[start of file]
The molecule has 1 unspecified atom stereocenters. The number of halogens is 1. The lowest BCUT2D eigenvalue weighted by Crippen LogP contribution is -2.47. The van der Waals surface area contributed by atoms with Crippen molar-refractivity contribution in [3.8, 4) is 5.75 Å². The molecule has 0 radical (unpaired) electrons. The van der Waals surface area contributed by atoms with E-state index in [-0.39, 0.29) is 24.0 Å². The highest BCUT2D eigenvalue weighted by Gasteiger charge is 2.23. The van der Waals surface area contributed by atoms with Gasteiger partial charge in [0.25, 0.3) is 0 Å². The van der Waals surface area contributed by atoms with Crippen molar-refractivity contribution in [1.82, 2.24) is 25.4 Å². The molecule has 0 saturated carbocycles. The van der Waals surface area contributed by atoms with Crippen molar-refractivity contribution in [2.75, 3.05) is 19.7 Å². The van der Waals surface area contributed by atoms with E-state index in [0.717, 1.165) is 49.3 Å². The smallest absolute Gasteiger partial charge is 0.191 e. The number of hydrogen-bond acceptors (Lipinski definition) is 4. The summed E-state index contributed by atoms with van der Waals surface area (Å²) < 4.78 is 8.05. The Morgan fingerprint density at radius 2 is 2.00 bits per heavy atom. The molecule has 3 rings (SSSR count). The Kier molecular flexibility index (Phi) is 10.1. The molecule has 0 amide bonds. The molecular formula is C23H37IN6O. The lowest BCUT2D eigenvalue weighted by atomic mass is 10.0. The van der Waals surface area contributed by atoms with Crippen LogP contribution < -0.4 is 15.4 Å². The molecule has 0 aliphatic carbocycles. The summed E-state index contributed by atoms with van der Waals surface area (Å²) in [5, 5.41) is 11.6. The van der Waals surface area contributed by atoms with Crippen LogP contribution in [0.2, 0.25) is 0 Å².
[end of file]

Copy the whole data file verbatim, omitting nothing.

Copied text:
The molecule has 1 unspecified atom stereocenters. The number of halogens is 1. The lowest BCUT2D eigenvalue weighted by Crippen LogP contribution is -2.47. The van der Waals surface area contributed by atoms with Crippen molar-refractivity contribution in [3.8, 4) is 5.75 Å². The molecule has 0 radical (unpaired) electrons. The van der Waals surface area contributed by atoms with E-state index in [-0.39, 0.29) is 24.0 Å². The highest BCUT2D eigenvalue weighted by Gasteiger charge is 2.23. The van der Waals surface area contributed by atoms with Gasteiger partial charge in [0.25, 0.3) is 0 Å². The van der Waals surface area contributed by atoms with Crippen molar-refractivity contribution in [1.82, 2.24) is 25.4 Å². The molecule has 0 saturated carbocycles. The van der Waals surface area contributed by atoms with Crippen molar-refractivity contribution in [2.75, 3.05) is 19.7 Å². The van der Waals surface area contributed by atoms with E-state index in [0.717, 1.165) is 49.3 Å². The smallest absolute Gasteiger partial charge is 0.191 e. The number of hydrogen-bond acceptors (Lipinski definition) is 4. The summed E-state index contributed by atoms with van der Waals surface area (Å²) < 4.78 is 8.05. The Morgan fingerprint density at radius 2 is 2.00 bits per heavy atom. The molecule has 3 rings (SSSR count). The Kier molecular flexibility index (Phi) is 10.1. The molecule has 0 amide bonds. The molecular formula is C23H37IN6O. The lowest BCUT2D eigenvalue weighted by atomic mass is 10.0. The van der Waals surface area contributed by atoms with Crippen LogP contribution < -0.4 is 15.4 Å². The molecule has 0 aliphatic carbocycles. The summed E-state index contributed by atoms with van der Waals surface area (Å²) in [5, 5.41) is 11.6. The van der Waals surface area contributed by atoms with Crippen LogP contribution in [0.2, 0.25) is 0 Å².